Jacket hardness vs solid copper


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KevinR
November 7, 2012, 10:53 PM
Has anybody ever checked or does anybody know if a solid copper bullet is the exact same hardness as a jacket on a lead bullet? I am thinking of going to solid copper in my 38 Spl+P but I was just wondering about pressures because of solid vs plated?:confused:

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Shadow 7D
November 7, 2012, 11:09 PM
the jacket is an alloy, not pure, even the solid bullets are usually an alloy
as for hardness, the jacketed on is softer due to the lead core

secondly, solid copper bullets most likely will be illegal as AP ammo.

OH, and plated is something COMPLETELY different

CZ57
November 7, 2012, 11:41 PM
Good question and I wish I had the precise answer. I would guess that the alloy on the solid copper bullet like the Barnes XPB is slightly softer so that it will reliably expand without the lead core to help drive it. Also, I notice that velocity is lower and pressure higher when loading the XPB: www.ramshot.com ;)

helotaxi
November 7, 2012, 11:52 PM
First, there is no restriction on AP rifle ammo. Barnes voluntarily stopped production of some of their banded solids based on potential legislation in one state.

Barnes actually uses pure copper in the X Bullets. Before they changed the design to include the banding on the bearing surface, they were notorious for copper fouling because of the purity of the copper. They are the only one that uses pure copper in their monolithic bullets.

Nosler and Hornady use gilding metal in their lead free bullets. Gilding metal is an alloy of copper and zinc (technically a type of brass) and is the same thing used to make bullet jackets. It is a little bit harder than pure copper but more importantly it doesn't gall like pure copper does and won't foul the bore nearly as badly.

Plated bullets are plated with pure copper. That includes the Speer Deep Curl, Gold Dot and UniCor bullets. The Speer bullets have a thicker layer of plating but they are still plated and it is still pure copper. No way to plate with an alloy.

Shadow 7D
November 8, 2012, 06:18 AM
solid copper in my 38 Spl+P
now tell me that the ATF says that's a rifle round

helotaxi
November 8, 2012, 08:30 AM
Doesn't meet the definition.

Federal law defines armor piercing ammo as:

"a projectile or projectile core which may be used in a handgun and which is constructed entirely (excluding the presence of traces of other substances) from one or a combination of tungsten alloys, steel, iron, brass, bronze, beryllium copper, or depleted uranium"

There's a reason that the Barnes handgun bullets are pure copper and not gilding metal.

Shadow 7D
November 8, 2012, 02:56 PM
dude
READ
like really
your reading comprehension sucks,
he wants a SOLID COPPER handgun bullet
you pull some paragraph from who knows where??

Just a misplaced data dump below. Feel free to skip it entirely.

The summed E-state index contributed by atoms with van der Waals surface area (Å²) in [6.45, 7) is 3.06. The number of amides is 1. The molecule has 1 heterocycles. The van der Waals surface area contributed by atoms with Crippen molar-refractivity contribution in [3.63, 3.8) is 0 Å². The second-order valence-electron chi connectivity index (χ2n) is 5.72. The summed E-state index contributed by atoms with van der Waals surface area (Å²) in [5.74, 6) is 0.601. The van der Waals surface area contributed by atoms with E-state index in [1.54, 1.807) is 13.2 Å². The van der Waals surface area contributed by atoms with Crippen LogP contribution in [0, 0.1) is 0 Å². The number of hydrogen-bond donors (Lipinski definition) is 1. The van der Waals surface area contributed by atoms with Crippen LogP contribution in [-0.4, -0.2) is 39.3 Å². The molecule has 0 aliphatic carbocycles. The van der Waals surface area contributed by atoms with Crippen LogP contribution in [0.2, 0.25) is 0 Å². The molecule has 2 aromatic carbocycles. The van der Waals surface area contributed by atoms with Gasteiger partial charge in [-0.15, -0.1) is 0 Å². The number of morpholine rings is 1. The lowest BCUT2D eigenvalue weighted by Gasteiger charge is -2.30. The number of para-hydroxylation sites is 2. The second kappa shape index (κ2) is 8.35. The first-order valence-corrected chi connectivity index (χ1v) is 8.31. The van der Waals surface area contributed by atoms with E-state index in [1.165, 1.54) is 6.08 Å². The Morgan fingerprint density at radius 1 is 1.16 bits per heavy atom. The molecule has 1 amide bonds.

that says AP is "brass, bronze, beryllium, copper, "
so, um, yeah I'm right, and please read, it gets pretty technical, the ATF has in the past considered 'exotic' bullets greater then 25% weight non lead to be AP, go look up the Olympic arms fiasco, they are the reason that cheap milsup 7.62x39 is no longer imported.

As for the Barnes
you can apply to the ATF and get an exception/determination that the bullet is 'Sporting' and NOT designed to pierce armor.

MErl
November 8, 2012, 03:17 PM
you added a comma there between Beryllium and Copper.

There is an alloy of those 2 metals, much like Brass and Bronze are alloys of copper and tin or zinc. beryllium copper is harder than raw copper.

brickeyee
November 8, 2012, 03:54 PM
beryllium copper is NOT the same AS copper.

It is MUCH harder.

helotaxi
November 9, 2012, 08:51 AM
dude
READ
like really
your reading comprehension sucks,
he wants a SOLID COPPER handgun bullet
you pull some paragraph from who knows where??The paragraph came from the applicable US code. Take your own advice and actually read. As the others have pointed out, beryllium copper is an alloy and is not just copper. US code does not address bullet made from just copper.

The reason that cheap milsurp 7.62x39 isn't available anymore is because of a pistol AR and the very loose reading of the paragraph after what I quoted on the part of the ATF. The milsurp ammo in question was jacketed, as the code makes the distinction, which solid copper bullets are not. They jacket of the milsurp was usually copper washed steel as well, not that that is germane to the issue at hand.

If your reading were correct, which as has been pointed out, it isn't, then this company would be openly defying the law:

http://www.midwayusa.com/find?sortby=1&itemsperpage=20&dimensionids=4294845436&newcategorydimensionid=10037

As would Cor Bon and anyone who loaded a Barnes copper handgun bullet into a case over powder. Copper bullets are not regulated.

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